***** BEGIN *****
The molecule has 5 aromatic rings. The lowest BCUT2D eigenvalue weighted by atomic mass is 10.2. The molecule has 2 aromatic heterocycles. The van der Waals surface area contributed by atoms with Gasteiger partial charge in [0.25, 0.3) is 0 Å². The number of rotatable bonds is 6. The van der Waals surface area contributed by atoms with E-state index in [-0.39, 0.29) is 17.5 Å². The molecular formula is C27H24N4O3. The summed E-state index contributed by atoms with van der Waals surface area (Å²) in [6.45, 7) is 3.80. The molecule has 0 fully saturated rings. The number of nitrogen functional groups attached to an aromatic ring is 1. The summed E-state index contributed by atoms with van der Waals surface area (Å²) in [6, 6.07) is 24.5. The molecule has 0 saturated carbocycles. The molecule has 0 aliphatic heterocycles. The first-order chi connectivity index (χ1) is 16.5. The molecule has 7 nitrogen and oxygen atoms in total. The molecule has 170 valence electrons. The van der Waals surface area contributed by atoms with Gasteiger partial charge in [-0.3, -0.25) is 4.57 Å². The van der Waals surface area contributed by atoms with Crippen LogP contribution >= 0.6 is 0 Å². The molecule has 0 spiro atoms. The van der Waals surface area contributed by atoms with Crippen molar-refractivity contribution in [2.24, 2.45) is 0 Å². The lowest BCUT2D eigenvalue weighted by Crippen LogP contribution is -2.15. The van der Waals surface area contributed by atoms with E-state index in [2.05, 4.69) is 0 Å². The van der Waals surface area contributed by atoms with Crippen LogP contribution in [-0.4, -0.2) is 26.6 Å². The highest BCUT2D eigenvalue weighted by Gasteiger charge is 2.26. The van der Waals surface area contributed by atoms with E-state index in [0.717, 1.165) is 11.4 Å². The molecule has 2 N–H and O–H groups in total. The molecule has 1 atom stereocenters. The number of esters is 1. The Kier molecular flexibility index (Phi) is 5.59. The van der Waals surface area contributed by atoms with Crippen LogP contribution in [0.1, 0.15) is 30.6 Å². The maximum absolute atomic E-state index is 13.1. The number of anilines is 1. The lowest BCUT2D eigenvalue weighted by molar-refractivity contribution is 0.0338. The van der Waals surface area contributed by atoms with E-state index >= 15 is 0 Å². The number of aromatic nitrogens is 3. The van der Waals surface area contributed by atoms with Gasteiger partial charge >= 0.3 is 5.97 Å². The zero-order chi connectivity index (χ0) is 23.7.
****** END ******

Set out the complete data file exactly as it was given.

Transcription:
The molecule has 5 aromatic rings. The lowest BCUT2D eigenvalue weighted by atomic mass is 10.2. The molecule has 2 aromatic heterocycles. The van der Waals surface area contributed by atoms with Gasteiger partial charge in [0.25, 0.3) is 0 Å². The number of rotatable bonds is 6. The van der Waals surface area contributed by atoms with E-state index in [-0.39, 0.29) is 17.5 Å². The molecular formula is C27H24N4O3. The summed E-state index contributed by atoms with van der Waals surface area (Å²) in [6.45, 7) is 3.80. The molecule has 0 fully saturated rings. The number of nitrogen functional groups attached to an aromatic ring is 1. The summed E-state index contributed by atoms with van der Waals surface area (Å²) in [6, 6.07) is 24.5. The molecule has 0 saturated carbocycles. The molecule has 0 aliphatic heterocycles. The first-order chi connectivity index (χ1) is 16.5. The molecule has 7 nitrogen and oxygen atoms in total. The molecule has 170 valence electrons. The van der Waals surface area contributed by atoms with Gasteiger partial charge in [-0.3, -0.25) is 4.57 Å². The van der Waals surface area contributed by atoms with Crippen LogP contribution >= 0.6 is 0 Å². The molecule has 0 spiro atoms. The van der Waals surface area contributed by atoms with Crippen molar-refractivity contribution in [2.24, 2.45) is 0 Å². The lowest BCUT2D eigenvalue weighted by Crippen LogP contribution is -2.15. The van der Waals surface area contributed by atoms with E-state index in [2.05, 4.69) is 0 Å². The van der Waals surface area contributed by atoms with Crippen LogP contribution in [-0.4, -0.2) is 26.6 Å². The highest BCUT2D eigenvalue weighted by Gasteiger charge is 2.26. The van der Waals surface area contributed by atoms with E-state index in [0.717, 1.165) is 11.4 Å². The molecule has 2 N–H and O–H groups in total. The molecule has 1 atom stereocenters. The number of esters is 1. The Kier molecular flexibility index (Phi) is 5.59. The van der Waals surface area contributed by atoms with Crippen LogP contribution in [0.1, 0.15) is 30.6 Å². The maximum absolute atomic E-state index is 13.1. The number of anilines is 1. The lowest BCUT2D eigenvalue weighted by molar-refractivity contribution is 0.0338. The van der Waals surface area contributed by atoms with E-state index >= 15 is 0 Å². The number of aromatic nitrogens is 3. The van der Waals surface area contributed by atoms with Gasteiger partial charge >= 0.3 is 5.97 Å². The zero-order chi connectivity index (χ0) is 23.7.